Board of Health not in agreement if smoking indoors should be permitted

Published: Dec. 29, 2021 at 12:05 AM EST
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PUTNAM COUNTY, W.Va. (WSAZ) - The Putnam County Health Board on Tuesday night debated a revised version of the Clean Indoor Air Regulation.

The current regulation, which was last updated in 2007, allows for smoking indoors at public establishments so long as there is a “warning statement” on all doors, and the establishment prohibits anyone 17 or younger to enter the business.

On Tuesday night, the board reviewed a drafted proposal of the new act, which would eliminate smoking indoors at establishments. The draft came from other counties that have adopted the elimination of smoking regulation.

“As we got back some public comment, then we looked at how stringent did we want to be and still provide safety for the community in whatever manner we could,” Cindy Farley, chairwoman of the board, told WSAZ. “We feel like this is a way for us to provide safety for the folks in the community, but put some responsibility and authority on business owners to be able to manage their own business.”

During the meeting, two representatives of businesses that allow smoking indoors spoke, as well as a representative from the Putnam County Wellness Coalition.

“I believe that business owners in Putnam County should decide whether smoking is allowed in their business or not. No government entity at any level should be able to dictate to a business owner how to run their business as long as the business isn’t guilty of any illegal activities,” said Patrick Lucas, owner of Almost Havana Cigar Lounge. “Smoking is a legal activity.”

“Despite the additional harms of a pandemic-causing virus, smoking is the leading cause of preventable death each year,” said Evan Young with the Putnam Wellness Coalition. “Adopting a 100% smoke free work and public places sends a positive message to the community that health and safety are the priority.”

After the public comment period, all three board members: Farley, Andy Skidmore and Dave Rossi came to an agreement that business owners should have the choice about whether to allow smoking. Therefore, the board revised their original 2007 version of the act to increase the age of 18 to 21, when it comes to allowing people inside smoking establishments, and adding e-cigarettes or vapes to the act.

“The first draft was very specific about no smoking anywhere in the county, so if we’re going to back off a little bit on that, and go back to the old (version) with just some changes, then we have to go back to (public comment),” Farley told WSAZ. “Because, now there may be people who really are against smoking in this county, who didn’t say anything, because it was taken care of in the (first draft we put out).”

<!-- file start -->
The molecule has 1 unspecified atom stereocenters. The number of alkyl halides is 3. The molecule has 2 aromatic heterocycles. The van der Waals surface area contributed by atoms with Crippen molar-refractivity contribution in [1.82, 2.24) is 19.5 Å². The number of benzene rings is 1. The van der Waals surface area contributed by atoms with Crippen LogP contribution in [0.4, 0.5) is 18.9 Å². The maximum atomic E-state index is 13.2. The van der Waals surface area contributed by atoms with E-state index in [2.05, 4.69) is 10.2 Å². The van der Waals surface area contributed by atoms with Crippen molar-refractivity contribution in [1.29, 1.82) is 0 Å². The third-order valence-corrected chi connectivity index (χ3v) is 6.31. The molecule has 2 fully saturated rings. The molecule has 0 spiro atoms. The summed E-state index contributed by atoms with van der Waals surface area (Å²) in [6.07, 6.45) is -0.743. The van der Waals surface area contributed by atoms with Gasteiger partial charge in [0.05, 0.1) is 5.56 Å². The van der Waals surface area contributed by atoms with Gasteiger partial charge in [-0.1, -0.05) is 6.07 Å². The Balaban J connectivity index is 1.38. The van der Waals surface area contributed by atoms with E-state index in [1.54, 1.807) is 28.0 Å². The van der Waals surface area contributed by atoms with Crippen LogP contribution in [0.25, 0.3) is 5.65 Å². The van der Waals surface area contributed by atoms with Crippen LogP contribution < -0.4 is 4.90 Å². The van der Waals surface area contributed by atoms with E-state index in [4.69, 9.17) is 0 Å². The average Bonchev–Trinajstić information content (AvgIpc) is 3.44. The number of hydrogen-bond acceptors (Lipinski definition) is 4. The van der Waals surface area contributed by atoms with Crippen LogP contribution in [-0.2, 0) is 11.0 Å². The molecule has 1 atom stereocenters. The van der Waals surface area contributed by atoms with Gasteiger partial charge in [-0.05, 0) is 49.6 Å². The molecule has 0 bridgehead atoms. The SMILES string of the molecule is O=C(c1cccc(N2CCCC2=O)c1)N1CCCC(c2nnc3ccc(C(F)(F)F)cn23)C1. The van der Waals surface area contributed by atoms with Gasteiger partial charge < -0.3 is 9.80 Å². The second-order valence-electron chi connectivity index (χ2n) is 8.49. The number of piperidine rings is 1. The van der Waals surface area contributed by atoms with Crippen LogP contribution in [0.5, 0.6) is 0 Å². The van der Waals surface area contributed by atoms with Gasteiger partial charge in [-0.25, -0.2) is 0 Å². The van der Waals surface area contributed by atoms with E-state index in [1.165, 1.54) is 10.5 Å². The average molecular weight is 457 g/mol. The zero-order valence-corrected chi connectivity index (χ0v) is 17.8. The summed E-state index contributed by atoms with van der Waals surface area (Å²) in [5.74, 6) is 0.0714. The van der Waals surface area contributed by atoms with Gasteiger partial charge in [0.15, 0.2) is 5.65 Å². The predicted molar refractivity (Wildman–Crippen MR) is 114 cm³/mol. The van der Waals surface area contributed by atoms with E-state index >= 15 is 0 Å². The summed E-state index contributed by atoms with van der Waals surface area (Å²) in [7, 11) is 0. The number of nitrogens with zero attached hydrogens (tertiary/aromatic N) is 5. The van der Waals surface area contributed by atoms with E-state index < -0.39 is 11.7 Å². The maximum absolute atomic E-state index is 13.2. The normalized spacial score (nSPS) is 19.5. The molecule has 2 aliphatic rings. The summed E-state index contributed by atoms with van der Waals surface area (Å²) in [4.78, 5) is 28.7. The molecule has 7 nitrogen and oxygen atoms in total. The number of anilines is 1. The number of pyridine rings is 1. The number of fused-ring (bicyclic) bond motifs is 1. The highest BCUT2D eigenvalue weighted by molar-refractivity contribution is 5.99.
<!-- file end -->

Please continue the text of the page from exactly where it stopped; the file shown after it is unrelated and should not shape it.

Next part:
Health Officer Dr. Michael Robie told board members during the meeting that politics should not play a role and he disagreed with not implementing a smoking regulation.

“I think in a day in age when we’re trying to promote health, we have COVID going rapid, that affects the lungs, the last thing we want to do is not make an impact on the second hand smoke and the exposures of the workers in these facilities that really don’t have a choice,” Robie said. “Majority of counties in West Virginia have a very high rating with the American Lung Association, unfortunately Putnam County has an ‘F’ rating.”

Farley said they want to do the “will of the people.” WSAZ asked Farley how does one strike the balance between the will of the people and the health safety of the community:

“It’s hard and I think you do have to look at that from both angles, and also say that people who have the authority to make those decisions in a business also have the responsibility for their business and taking care of it,” he said.

“These types of decisions for the Clean Air Act unfortunately seem to feed off the politicization of COVID, and other health issues,” Robie told WSAZ. “Whether it’s masking in schools, or those type of issues continue to seem to get more left and right, so there’s no center ground anymore. Unfortunately, sometimes the health of our communities are put aside for different reasons.”

The latest version of the act will be posted on the Putnam County Health Department’s website by the end of the week, according to board members. They said the public can comment once it’s uploaded to the site.

The public will have 30 days to leave comments.

Robie said he is going to do his best to continue to educate the board on the topic. He does not get a vote on the final decision.

The next board meeting is Feb. 22, when the board could make a final vote on the regulation.

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